I first read Mary Oliver at nineteen years old. Until that point my knowledge and exposure to poetry consisted of the terribly unimaginive units we were taught in high school English class. There was no joy in these classes, no sense of discovery. However my second year of college a mentor had given me a copy of Oliver’s New and Selected Poems and insisted we meet over coffee to discuss it. Being the ever reliable people pleaser that I am read the volume from front to back and in the pages of that volume I discovered something of myself.

I discovered that there was beauty in stillness. I learned that you didn’t have to say it all to communicate a deep truth. And probably most importantly I discovered that a well turned phrase can crack open possibility in the human heart.  This last one has been a guiding concept in my preaching, speaking and leading for years.

And then there was the journey that Oliver set me on that has spanned nearly two decades of my life.

The discovery that I loved poetry led me to Yeats and Dickenson, Lucille Clifton and Naomi Shihab Nye, Clint Smith III and Wendell Berry, David Whyte and Rupi Kaur. On and on I fell in love with the simple way that poetry could speak to the delicate nuances and deep truths about life. I looked to poetry, like scripture to help me make meaning, to gently heal me and to press me forward with courage. I’ve attended poetry retreats with some of my favorite poets, that have given me the space to reflect on my vocation. In fact it was on a retreat in Monterey with the poet David Whyte that I began to imagine the possibility of this ministry I’m building now.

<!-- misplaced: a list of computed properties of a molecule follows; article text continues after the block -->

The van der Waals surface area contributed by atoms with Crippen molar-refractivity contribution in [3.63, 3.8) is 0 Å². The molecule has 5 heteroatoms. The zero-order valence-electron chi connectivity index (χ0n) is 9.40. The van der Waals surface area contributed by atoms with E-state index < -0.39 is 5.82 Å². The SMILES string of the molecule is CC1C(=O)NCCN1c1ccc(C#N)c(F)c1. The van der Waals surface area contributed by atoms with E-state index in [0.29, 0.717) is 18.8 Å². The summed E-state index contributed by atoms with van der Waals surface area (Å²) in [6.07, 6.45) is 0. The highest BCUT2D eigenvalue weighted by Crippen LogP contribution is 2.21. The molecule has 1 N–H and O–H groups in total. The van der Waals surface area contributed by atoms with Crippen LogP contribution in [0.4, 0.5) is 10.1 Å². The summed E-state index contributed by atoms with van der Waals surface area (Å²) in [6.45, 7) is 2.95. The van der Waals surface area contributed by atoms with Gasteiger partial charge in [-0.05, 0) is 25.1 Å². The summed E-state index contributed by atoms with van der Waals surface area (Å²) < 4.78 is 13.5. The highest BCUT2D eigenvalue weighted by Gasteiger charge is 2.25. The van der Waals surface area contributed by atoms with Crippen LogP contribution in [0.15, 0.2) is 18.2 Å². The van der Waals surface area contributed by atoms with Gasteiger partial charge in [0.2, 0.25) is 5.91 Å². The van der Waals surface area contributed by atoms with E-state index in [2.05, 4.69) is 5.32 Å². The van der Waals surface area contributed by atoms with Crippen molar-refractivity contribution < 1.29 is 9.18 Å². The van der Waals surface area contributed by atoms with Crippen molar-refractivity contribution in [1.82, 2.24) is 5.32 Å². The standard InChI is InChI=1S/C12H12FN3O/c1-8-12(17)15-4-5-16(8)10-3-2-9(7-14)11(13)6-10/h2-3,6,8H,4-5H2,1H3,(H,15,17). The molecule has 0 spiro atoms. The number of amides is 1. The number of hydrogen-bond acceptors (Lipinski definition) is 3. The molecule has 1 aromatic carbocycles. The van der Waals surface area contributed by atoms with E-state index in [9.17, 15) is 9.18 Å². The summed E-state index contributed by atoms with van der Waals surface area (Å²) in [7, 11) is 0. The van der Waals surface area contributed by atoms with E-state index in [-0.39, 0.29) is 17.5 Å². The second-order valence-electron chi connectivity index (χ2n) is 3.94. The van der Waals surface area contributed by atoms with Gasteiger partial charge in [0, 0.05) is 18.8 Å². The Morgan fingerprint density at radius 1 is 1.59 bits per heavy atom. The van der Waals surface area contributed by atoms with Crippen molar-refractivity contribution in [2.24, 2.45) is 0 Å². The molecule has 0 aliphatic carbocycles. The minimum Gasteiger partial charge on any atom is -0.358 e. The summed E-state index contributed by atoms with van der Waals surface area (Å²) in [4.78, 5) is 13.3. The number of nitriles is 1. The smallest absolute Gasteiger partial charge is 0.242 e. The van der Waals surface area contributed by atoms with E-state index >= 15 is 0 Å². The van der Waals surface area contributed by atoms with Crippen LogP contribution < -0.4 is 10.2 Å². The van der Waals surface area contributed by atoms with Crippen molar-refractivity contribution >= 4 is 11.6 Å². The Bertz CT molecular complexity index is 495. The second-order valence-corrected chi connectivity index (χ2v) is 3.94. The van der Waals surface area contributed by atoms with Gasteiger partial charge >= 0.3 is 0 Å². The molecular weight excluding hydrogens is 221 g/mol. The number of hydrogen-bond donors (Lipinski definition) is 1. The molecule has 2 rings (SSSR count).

Oliver’s work has spoken to me at different points in my life–when I was leaving a church call that was no longer a good fit The Journey was a life line. As I have aged into middle adulthood it is the simple lines from Don’t Worry for the volume Felicity “Things take the time they take. Don’t/ worry./How many roads did St Augustine follow/before he became St Augustine?” that have been a touchstone.

For all of this and so much more I am grateful for the life and work of Mary Oliver. May her words always be a refuge, a nudge and a place of self discovery.  

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